Freedom-hating municipal politicians have it in for the motorist: London has its congestion charge, Dublin is closing off ever more of its urban core, and Paris is now experimenting with sporadically banning all private transport.
Young people, faced with turbo-charged costs, onerous restrictions and absurd taxation – not to mention rising housing costs – are buying fewer cars. Many don’t even learn to drive until their 30s.
Futurists, meanwhile, are busy foisting immature technology on us, from Elon Musk’s Tesla electric cars to Google’s self-driving autonomous vehicles.
This despite the technology not being sufficiently advanced to deliver a reliable range – and, as always with “green” tech, handouts aplenty, paid for by the rest of us. Musk, the self-styled libertarian, sells cars only made economically viable by government fiat.
Yet even the worst car has its virtues – and that’s what makes the war on the motorist so depressing for those who love the freedom the car represents and facilitates.
Take the humble Lada, or VAZ 2101 as it was called at home. Based on the Fiat 124, a simple saloon car that had already made millions of Italian families mobile, the Russians licensed the then chic design, hoping to add a dab of the dolce vita to the stodgy Soviet diet of borscht and Brezhnev.
The Lada’s reputation in the West was unenviable. It cheapness and its Soviet manufacture made it, like its Eastern-bloc comrades the Yugo, the FSO, the Wartburg and the Skoda, undesirable to Westerners. Owning one was not so much a sign of thrift as of indigence or sheer miserliness.
The real problems were that the extra weight added as weatherproofing resulted in poor responsiveness, and cost-saving measures, such as using drum brakes, not to mention lack of development, meant it was fundamentally compromised in comparison to Western cars of the era.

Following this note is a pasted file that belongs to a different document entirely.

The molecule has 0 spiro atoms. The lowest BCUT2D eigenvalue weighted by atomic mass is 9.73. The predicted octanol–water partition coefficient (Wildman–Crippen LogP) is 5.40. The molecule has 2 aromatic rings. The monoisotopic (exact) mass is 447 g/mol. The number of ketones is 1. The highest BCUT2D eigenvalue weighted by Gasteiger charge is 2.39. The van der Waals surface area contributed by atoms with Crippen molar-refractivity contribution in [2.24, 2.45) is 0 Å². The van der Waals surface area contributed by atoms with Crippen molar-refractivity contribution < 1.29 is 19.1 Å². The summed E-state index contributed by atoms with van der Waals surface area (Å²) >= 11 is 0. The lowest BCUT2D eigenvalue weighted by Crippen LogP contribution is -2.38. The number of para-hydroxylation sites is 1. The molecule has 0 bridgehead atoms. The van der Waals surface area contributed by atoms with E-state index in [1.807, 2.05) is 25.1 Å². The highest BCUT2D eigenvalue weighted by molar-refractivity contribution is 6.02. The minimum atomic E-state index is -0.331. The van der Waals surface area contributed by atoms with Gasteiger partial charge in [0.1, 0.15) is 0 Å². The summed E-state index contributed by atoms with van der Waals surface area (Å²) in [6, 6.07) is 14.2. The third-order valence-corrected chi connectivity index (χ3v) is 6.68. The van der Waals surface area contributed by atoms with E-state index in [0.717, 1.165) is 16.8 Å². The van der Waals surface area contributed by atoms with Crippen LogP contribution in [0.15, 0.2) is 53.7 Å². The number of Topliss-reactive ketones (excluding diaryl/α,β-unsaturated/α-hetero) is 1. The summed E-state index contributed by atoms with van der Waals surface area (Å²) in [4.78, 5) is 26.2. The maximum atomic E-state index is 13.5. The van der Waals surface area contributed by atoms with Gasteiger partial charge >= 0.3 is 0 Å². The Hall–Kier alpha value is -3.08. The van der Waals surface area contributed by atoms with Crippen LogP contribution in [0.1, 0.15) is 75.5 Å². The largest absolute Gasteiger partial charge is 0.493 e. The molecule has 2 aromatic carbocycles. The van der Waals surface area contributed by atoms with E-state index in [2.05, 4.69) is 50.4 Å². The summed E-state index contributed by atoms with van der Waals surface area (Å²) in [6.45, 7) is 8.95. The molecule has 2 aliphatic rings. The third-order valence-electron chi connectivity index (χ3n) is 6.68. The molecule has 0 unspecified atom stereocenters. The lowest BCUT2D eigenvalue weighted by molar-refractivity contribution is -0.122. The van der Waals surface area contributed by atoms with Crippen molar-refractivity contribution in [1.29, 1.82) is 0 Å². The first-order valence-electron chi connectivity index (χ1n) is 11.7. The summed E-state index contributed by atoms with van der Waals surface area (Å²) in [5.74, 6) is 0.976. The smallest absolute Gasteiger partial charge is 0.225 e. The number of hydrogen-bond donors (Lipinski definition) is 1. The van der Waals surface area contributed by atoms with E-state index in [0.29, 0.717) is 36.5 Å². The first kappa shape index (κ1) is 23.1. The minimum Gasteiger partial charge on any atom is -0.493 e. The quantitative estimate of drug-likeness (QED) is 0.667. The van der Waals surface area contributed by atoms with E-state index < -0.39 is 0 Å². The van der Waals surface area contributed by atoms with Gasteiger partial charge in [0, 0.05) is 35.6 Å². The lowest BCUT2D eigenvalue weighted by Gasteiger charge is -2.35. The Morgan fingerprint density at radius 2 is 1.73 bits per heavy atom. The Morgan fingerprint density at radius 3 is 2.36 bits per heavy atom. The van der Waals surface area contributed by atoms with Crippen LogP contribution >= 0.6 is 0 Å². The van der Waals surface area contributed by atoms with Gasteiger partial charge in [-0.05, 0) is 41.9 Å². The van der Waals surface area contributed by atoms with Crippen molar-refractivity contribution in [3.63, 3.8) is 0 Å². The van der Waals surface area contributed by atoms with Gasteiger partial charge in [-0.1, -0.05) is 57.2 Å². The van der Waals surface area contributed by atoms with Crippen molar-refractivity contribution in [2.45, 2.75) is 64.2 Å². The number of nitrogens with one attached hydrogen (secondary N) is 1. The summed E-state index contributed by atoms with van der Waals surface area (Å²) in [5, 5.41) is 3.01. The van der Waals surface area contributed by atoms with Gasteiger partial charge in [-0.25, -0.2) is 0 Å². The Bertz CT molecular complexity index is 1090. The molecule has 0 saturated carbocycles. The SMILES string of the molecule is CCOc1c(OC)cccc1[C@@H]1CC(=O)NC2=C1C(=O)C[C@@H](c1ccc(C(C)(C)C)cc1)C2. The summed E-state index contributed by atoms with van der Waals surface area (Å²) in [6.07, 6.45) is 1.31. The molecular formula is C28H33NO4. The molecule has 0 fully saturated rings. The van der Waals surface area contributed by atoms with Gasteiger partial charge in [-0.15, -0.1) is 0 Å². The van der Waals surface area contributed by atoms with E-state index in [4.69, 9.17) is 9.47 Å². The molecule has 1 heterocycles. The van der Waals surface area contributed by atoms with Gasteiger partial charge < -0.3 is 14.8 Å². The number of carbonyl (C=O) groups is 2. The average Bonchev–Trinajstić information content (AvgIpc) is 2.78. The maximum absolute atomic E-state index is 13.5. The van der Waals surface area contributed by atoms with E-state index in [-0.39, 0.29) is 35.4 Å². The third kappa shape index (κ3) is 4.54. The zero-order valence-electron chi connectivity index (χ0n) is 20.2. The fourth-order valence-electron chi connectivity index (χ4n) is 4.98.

But the Lada is the second oldest story in motoring – a car for the masses – and it, like India’s Tata Nano, deserves a place in history alongside the Model T Ford, the Volkswagen Beetle, the Morris Minor, the Fiat 500, the Mini, and its own antecedent in the Fiat 124: it got people motoring.
Over 14m were made. That’s 14m Europeans and Central Asians and their families who enjoyed a taste of freedom of movement. Some Ladaniks were freer than others, admittedly.
A proud Lada owner in Munich could go anywhere in Europe, so long as he or she could pay for the petrol. An equally proud VAZ 2101 owner in Moscow needed documents simply to travel within Russia.
It wasn’t a good car, but it represented something. Cars can be all manner of things including, at their best, a total aesthetic experience of superlative beauty and sublime speed; to dismiss them, as is common, as a mere “box on wheels” is to almost, but not quite, get the point.
Ask anyone: the first day you legally drive a car your world shatters, geography shifts around you and things will never be quite the same again.
If Musk, the artless Google, tech trinket designer Apple, or anyone else ever get the autonomous car right, insurance companies will surely price the majority of us off the roads. It’s not just aesthetes or petrolheads who will lose out if we fall for the rise of the robots, it’s all of us. You want a driverless car? Get a taxi.
Put simply, the car is freedom. With it comes responsibility – paperwork, hassle and cost – but such is the nature of becoming an adult. Neither the car, nor what it represents, is worth sacrificing.